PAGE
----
15
Valuing an Office Building
Step 1: Forecast cash flows
Cost of building = C0 = 350
Sale price in Year 1 = C1 = 400
Step 2: Estimate opportunity cost of capital
If equally risky investments in the capital market
offer a return of 7%, then
Cost of capital = r = 7%
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17.
16
Valuing an Office Building
Step 3: Discount future cash flows
PV =
C1
(1+r)
=
400
(1+.07)
= 374
Step 4: Go ahead if PV of payoff exceeds investment
NPV = −350+ 374= 24
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18.
17
Net Present Value
NPV = PV - required investment
C1
NPV = C0 +
1+ r
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19.
18
Risk and Present Value
w Higher risk projects require a higher rate of
return.
w Higher required rates of return cause lower
PVs.
PV of C1 = $400 at 7%
400
PV =
= 374
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20.
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Risk and Present Value
PV of C1 = $400 at 12%
400
PV =
= 357
1 + .12
PV of C1 = $400 at 7%
400
PV =
= 374
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21.
20
Rate of Return Rule
w Accept investments that offer rates of return
in excess of their opportunity cost of capital.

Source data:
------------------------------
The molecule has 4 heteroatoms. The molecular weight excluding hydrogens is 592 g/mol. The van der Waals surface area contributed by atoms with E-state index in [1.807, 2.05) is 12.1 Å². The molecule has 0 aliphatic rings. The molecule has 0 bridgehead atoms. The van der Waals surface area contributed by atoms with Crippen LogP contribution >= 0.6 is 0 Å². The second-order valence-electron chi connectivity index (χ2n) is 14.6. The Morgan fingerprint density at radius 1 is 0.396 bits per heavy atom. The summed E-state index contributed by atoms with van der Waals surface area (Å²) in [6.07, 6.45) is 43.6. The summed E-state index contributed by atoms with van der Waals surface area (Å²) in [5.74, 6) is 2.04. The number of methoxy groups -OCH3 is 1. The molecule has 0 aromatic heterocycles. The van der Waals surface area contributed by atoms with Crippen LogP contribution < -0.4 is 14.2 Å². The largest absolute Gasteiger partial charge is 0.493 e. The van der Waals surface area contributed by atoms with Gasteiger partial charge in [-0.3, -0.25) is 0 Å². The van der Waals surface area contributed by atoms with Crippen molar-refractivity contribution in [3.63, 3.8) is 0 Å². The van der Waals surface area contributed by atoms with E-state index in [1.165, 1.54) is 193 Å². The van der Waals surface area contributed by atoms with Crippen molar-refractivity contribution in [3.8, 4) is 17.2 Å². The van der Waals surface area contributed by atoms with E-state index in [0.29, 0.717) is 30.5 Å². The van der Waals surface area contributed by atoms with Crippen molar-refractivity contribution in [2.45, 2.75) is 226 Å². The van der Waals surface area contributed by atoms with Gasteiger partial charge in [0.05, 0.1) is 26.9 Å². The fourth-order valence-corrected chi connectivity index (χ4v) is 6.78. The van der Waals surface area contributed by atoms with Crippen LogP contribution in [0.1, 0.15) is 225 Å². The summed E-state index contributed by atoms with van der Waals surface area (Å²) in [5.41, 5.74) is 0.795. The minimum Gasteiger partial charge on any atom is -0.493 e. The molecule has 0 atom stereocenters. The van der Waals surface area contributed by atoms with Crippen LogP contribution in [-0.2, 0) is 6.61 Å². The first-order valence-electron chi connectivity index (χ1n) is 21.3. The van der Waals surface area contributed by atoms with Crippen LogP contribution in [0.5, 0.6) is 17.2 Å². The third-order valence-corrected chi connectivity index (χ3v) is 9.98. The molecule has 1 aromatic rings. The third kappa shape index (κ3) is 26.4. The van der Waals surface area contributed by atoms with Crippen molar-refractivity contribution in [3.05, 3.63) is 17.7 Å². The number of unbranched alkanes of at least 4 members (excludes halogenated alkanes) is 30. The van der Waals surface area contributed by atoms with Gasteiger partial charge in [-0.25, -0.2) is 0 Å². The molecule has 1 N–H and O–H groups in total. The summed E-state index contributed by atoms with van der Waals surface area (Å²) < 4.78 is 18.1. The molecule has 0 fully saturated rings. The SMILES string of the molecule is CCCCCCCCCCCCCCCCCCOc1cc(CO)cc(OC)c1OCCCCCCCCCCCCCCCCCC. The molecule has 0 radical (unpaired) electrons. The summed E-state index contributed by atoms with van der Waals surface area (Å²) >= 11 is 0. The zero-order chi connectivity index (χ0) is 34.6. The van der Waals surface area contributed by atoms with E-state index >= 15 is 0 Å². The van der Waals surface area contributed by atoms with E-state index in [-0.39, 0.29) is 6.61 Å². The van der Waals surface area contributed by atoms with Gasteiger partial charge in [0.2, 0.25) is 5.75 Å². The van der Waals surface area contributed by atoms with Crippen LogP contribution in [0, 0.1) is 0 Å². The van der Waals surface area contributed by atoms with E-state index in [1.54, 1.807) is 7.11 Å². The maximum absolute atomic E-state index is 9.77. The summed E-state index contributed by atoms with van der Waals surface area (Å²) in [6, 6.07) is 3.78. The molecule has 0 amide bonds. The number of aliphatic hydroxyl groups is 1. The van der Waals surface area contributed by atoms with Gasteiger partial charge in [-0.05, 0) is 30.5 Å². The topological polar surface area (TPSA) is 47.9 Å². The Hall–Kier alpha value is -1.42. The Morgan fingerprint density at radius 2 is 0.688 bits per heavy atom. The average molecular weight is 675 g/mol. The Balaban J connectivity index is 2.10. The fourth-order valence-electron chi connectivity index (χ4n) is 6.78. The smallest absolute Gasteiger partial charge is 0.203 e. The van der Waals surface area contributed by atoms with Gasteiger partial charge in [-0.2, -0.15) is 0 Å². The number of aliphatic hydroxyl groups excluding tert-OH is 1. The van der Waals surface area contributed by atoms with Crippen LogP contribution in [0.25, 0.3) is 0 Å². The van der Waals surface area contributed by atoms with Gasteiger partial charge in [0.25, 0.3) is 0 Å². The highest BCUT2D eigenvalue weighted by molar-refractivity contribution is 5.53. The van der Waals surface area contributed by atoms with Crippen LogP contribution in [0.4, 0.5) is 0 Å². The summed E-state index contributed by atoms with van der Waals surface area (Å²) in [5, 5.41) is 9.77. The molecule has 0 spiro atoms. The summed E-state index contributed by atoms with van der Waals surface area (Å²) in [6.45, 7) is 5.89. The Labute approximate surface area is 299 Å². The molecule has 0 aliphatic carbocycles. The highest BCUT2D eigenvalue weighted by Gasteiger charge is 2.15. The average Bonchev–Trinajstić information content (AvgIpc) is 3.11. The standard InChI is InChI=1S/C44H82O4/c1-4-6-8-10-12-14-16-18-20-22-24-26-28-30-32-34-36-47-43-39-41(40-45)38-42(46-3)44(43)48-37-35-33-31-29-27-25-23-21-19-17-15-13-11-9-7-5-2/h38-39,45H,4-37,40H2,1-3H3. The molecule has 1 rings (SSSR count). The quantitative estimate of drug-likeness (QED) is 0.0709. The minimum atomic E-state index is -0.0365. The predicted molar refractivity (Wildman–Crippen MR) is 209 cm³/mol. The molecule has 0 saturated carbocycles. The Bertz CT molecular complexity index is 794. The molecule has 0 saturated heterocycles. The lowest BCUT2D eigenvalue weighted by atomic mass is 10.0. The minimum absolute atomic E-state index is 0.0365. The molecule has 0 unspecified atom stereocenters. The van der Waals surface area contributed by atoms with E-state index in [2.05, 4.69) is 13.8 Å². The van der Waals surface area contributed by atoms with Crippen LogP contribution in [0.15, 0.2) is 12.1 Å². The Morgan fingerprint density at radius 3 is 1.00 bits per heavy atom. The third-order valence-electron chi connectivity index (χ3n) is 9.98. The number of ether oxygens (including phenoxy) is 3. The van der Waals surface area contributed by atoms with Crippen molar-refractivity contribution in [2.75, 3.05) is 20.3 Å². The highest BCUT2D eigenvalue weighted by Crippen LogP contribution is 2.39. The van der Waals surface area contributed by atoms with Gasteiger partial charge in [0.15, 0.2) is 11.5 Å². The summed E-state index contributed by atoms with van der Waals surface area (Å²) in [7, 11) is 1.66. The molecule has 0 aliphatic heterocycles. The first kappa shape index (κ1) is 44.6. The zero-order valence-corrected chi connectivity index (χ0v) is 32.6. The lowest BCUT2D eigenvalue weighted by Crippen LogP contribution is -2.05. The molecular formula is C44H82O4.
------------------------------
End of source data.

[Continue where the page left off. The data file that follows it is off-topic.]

Example
In the project listed below, the foregone investment
opportunity is 12%. Should we do the project?
profit
400,000 − 350,000
Return =
=
= .14 or 14%
investment
350,000
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22.
21
Net Present Value Rule
w Accept investments that have positive net
present value.
Example
Suppose we can invest $50 today and receive $60
in one year. Should we accept the project given a
10% expected return?
60
NPV = -50 +
= $4.55
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23.
22
Opportunity Cost of Capital
Example
You may invest $100,000 today. Depending on the
state of the economy, you may get one of three
possible cash payoffs:
Economy
Payoff
Slump
Normal
Boom
$80,000 110,000 140,000
80,000 + 100,000 + 140,000
Expected payoff = C1 =
= $110,000
3
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24.
23
Opportunity Cost of Capital
Example - continued
The stock is trading for $95.65. Depending on the
state of the economy, the value of the stock at the
end of the year is one of three possibilities:
Economy
Slump
Normal
Boom
Stock Pric e
$80
110
140
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25.
24
Opportunity Cost of Capital
Example - continued
The stocks expected payoff leads to an expected
return.
80 + 100 + 140
Expected payoff = C1 =
= $110
3
expected profit 110 − 95.65
Expected return =
=
= .15 or 15%
investment
95.65